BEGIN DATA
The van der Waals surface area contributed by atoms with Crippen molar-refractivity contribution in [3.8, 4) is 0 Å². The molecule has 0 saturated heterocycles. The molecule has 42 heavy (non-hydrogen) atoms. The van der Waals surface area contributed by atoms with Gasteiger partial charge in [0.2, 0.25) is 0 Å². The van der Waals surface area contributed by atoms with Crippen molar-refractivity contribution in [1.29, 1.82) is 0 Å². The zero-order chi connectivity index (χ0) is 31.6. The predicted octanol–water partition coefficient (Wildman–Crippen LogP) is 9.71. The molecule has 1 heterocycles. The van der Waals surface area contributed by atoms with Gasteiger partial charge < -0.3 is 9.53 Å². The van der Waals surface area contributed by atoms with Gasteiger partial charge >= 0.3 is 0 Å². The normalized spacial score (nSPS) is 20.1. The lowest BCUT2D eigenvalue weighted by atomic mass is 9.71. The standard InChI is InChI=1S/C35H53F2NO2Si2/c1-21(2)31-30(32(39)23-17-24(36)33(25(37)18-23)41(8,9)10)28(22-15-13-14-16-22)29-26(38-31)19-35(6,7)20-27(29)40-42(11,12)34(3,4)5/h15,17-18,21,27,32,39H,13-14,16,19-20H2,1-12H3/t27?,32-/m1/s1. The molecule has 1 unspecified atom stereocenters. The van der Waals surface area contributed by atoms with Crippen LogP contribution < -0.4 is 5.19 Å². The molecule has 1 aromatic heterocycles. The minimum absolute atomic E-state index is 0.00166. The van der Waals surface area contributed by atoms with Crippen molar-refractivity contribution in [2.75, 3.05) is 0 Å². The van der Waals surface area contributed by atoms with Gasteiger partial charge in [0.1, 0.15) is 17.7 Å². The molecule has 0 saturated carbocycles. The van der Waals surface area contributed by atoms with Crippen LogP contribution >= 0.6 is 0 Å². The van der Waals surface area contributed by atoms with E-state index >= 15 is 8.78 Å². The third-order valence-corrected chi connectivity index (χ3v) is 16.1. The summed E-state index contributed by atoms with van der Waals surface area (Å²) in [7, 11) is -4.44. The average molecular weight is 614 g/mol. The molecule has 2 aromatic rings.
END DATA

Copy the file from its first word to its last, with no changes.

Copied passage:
The van der Waals surface area contributed by atoms with Crippen molar-refractivity contribution in [3.8, 4) is 0 Å². The molecule has 0 saturated heterocycles. The molecule has 42 heavy (non-hydrogen) atoms. The van der Waals surface area contributed by atoms with Gasteiger partial charge in [0.2, 0.25) is 0 Å². The van der Waals surface area contributed by atoms with Crippen molar-refractivity contribution in [1.29, 1.82) is 0 Å². The zero-order chi connectivity index (χ0) is 31.6. The predicted octanol–water partition coefficient (Wildman–Crippen LogP) is 9.71. The molecule has 1 heterocycles. The van der Waals surface area contributed by atoms with Gasteiger partial charge < -0.3 is 9.53 Å². The van der Waals surface area contributed by atoms with Gasteiger partial charge >= 0.3 is 0 Å². The normalized spacial score (nSPS) is 20.1. The lowest BCUT2D eigenvalue weighted by atomic mass is 9.71. The standard InChI is InChI=1S/C35H53F2NO2Si2/c1-21(2)31-30(32(39)23-17-24(36)33(25(37)18-23)41(8,9)10)28(22-15-13-14-16-22)29-26(38-31)19-35(6,7)20-27(29)40-42(11,12)34(3,4)5/h15,17-18,21,27,32,39H,13-14,16,19-20H2,1-12H3/t27?,32-/m1/s1. The molecule has 1 unspecified atom stereocenters. The van der Waals surface area contributed by atoms with Crippen LogP contribution < -0.4 is 5.19 Å². The molecule has 1 aromatic heterocycles. The minimum absolute atomic E-state index is 0.00166. The van der Waals surface area contributed by atoms with Crippen molar-refractivity contribution in [2.75, 3.05) is 0 Å². The van der Waals surface area contributed by atoms with Gasteiger partial charge in [0.1, 0.15) is 17.7 Å². The molecule has 0 saturated carbocycles. The van der Waals surface area contributed by atoms with Crippen LogP contribution >= 0.6 is 0 Å². The van der Waals surface area contributed by atoms with E-state index >= 15 is 8.78 Å². The third-order valence-corrected chi connectivity index (χ3v) is 16.1. The summed E-state index contributed by atoms with van der Waals surface area (Å²) in [7, 11) is -4.44. The average molecular weight is 614 g/mol. The molecule has 2 aromatic rings.